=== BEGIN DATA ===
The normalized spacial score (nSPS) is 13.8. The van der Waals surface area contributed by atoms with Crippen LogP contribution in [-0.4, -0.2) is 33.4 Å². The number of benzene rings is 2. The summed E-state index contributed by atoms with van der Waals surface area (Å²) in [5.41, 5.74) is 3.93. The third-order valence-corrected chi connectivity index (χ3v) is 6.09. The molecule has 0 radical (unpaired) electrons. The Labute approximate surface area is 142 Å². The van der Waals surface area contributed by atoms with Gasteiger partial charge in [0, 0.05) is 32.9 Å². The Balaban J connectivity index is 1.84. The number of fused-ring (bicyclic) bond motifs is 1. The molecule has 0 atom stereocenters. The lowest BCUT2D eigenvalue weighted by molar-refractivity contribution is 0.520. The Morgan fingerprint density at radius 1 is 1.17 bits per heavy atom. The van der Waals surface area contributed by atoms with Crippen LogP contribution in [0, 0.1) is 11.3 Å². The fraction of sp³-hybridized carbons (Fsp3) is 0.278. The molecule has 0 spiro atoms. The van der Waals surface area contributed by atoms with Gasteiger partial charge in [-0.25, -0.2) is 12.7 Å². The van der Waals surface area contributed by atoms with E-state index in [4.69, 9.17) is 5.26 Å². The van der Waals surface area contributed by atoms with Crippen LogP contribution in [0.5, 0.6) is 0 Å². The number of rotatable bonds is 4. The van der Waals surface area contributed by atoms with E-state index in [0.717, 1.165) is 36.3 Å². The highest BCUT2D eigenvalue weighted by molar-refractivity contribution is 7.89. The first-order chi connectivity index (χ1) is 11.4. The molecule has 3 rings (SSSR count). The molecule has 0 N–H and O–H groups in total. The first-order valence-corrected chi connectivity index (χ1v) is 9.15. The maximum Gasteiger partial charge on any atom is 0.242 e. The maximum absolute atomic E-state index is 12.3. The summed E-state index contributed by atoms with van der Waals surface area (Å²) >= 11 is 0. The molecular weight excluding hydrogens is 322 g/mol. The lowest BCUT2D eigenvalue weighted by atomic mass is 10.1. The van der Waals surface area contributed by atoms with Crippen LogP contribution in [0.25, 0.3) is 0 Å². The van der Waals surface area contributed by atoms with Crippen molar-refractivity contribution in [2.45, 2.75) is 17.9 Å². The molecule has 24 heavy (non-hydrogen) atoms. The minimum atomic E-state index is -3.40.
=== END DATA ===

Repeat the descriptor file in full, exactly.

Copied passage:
The normalized spacial score (nSPS) is 13.8. The van der Waals surface area contributed by atoms with Crippen LogP contribution in [-0.4, -0.2) is 33.4 Å². The number of benzene rings is 2. The summed E-state index contributed by atoms with van der Waals surface area (Å²) in [5.41, 5.74) is 3.93. The third-order valence-corrected chi connectivity index (χ3v) is 6.09. The molecule has 0 radical (unpaired) electrons. The Labute approximate surface area is 142 Å². The van der Waals surface area contributed by atoms with Gasteiger partial charge in [0, 0.05) is 32.9 Å². The Balaban J connectivity index is 1.84. The number of fused-ring (bicyclic) bond motifs is 1. The molecule has 0 atom stereocenters. The lowest BCUT2D eigenvalue weighted by molar-refractivity contribution is 0.520. The Morgan fingerprint density at radius 1 is 1.17 bits per heavy atom. The van der Waals surface area contributed by atoms with Crippen LogP contribution in [0, 0.1) is 11.3 Å². The fraction of sp³-hybridized carbons (Fsp3) is 0.278. The molecule has 0 spiro atoms. The van der Waals surface area contributed by atoms with Gasteiger partial charge in [-0.25, -0.2) is 12.7 Å². The van der Waals surface area contributed by atoms with E-state index in [4.69, 9.17) is 5.26 Å². The van der Waals surface area contributed by atoms with Crippen LogP contribution in [0.5, 0.6) is 0 Å². The number of rotatable bonds is 4. The van der Waals surface area contributed by atoms with E-state index in [0.717, 1.165) is 36.3 Å². The highest BCUT2D eigenvalue weighted by molar-refractivity contribution is 7.89. The first-order chi connectivity index (χ1) is 11.4. The molecule has 3 rings (SSSR count). The molecule has 0 N–H and O–H groups in total. The first-order valence-corrected chi connectivity index (χ1v) is 9.15. The maximum Gasteiger partial charge on any atom is 0.242 e. The maximum absolute atomic E-state index is 12.3. The summed E-state index contributed by atoms with van der Waals surface area (Å²) >= 11 is 0. The molecular weight excluding hydrogens is 322 g/mol. The lowest BCUT2D eigenvalue weighted by atomic mass is 10.1. The van der Waals surface area contributed by atoms with Crippen LogP contribution in [0.25, 0.3) is 0 Å². The van der Waals surface area contributed by atoms with Crippen molar-refractivity contribution in [2.45, 2.75) is 17.9 Å². The molecule has 24 heavy (non-hydrogen) atoms. The minimum atomic E-state index is -3.40.